Water is a critical resource. The need to implement sustainable approaches to water management, in which scarce water resources are carefully managed, preserved, and stored, so future generations and non-human species can also access water, is increasing. Drought is fueled by global temperature rises, volatility in precipitation levels, direct and indirect consequences of climate change, and poor water management systems, among other factors. Drought impacts food and water security, recreational economies, and human security on multiple scales (entire countries, regions or communities). The economic impact of prolonged drought can be massive: The impact of California’s ongoing mega-drought, to agriculture alone, was $2.7 billion in losses, and costs are still rising. This does not take into account the impact on livelihoods, or the cumulative environmental and human trauma that is catalyzed as a result of drought.
Resilience plays many roles in reducing the impact of drought. Working with planners, scientists, technologists and engineers, they can devise regional, urban, and local water management plans and systems that help communities monitor, conserve, and reuse water. Project by project, multi-disciplinary teams can offer novel solutions for improving watershed restoration and protections, work to change people’s perceptions of the value of water, or assist utility companies to create data visualizations that help consumers understand the cost of household water usage and where they might make savings.
In the southwestern U.S., where water is scarce, local communities have used acequias for thousands of years. These earthen canals, and other water diversion channels, may benefit from integration with renewable energyscapes by covering sections with solar panels to reduce evaporation. This kind of multi-generational approach to water resource planning, together with technological adaptation, is an example of contemporary systems approach to green infrastructure that can be applied across scales. The approach also demonstrates how creating drought-resilient and water-saving and re-use approaches at a domestic or micro-level can benefit communities moving forward.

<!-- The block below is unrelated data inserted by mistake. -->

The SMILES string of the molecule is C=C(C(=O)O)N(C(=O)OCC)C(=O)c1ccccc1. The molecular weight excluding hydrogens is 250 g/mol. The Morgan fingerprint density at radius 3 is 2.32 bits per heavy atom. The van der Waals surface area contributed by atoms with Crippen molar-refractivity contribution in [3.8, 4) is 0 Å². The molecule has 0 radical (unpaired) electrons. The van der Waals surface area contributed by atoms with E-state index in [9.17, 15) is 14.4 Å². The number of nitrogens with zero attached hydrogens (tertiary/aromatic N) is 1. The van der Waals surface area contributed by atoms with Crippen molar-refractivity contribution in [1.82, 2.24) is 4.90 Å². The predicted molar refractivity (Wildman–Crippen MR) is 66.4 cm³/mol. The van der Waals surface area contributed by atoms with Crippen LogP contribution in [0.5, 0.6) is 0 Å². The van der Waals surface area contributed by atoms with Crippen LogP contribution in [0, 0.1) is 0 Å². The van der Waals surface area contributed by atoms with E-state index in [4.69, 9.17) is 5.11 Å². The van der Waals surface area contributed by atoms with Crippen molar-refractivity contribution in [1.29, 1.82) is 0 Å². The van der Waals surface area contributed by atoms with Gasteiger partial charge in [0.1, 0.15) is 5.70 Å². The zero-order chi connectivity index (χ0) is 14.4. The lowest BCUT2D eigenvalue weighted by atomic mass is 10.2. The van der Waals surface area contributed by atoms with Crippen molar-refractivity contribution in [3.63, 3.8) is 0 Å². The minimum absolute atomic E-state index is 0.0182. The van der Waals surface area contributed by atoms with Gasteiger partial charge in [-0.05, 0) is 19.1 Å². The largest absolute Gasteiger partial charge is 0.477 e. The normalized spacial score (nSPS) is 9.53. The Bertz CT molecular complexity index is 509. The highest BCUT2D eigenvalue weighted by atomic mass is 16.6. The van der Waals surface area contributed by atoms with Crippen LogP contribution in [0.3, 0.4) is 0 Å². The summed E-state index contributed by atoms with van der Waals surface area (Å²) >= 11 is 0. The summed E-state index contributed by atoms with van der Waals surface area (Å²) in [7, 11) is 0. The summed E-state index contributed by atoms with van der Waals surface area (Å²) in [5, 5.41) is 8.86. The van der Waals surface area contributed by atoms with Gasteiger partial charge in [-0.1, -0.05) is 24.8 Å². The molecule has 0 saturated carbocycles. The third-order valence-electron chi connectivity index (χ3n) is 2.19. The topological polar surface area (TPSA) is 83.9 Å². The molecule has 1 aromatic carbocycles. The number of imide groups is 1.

Wright-Ingraham Institute systems research transects the San Juan Watershed, the Colorado River Lower Basin, the Imperial Valley, and the Salton Sea. WII also runs place-based educational initiatives in and around these areas.
Resiliency research that focuses on drought might produce outcomes such as:
Drought’s Economic Impact on Agriculture, UC Davis Center for Watershed Sciences
Rapid intensification of the emerging southwestern North American megadrought in 2020–2021, Nature Climate Change
Public Knowledge Production (Manuals and “Explainers”)
Defining Drought, NOAA/NIDIS
How to Save Water the Californian Way, The Dirt blog
Model Native Plant Landscape Ordinance Handbook, University of Florida
Basins of Relations, Occidental Arts & Ecology Center (book)
Landscape Architects Can Be Water Revolutionaries, The Dirt blog, ASLA
Sustainable Residential Design: Improving Water Efficiency, ASLA
Rainwater Harvesting and Collection, Landscaping Network
Gray Water Use, California Agricultural Water Stewardship Initiative
Water Conservation, Caltrans
Securing Reliable Water Supplies for Southern California, Los Angeles County EDC
Example Products and Outcomes
Global Drought Monitor, GDIS (GIS interface/dashboard)
DEAD SEAS, The psychogeography of Southern California, Mark Dery, Cabinet Magazine
TLEP Scans, Salton Sea Center for Land Use Interpretation (report)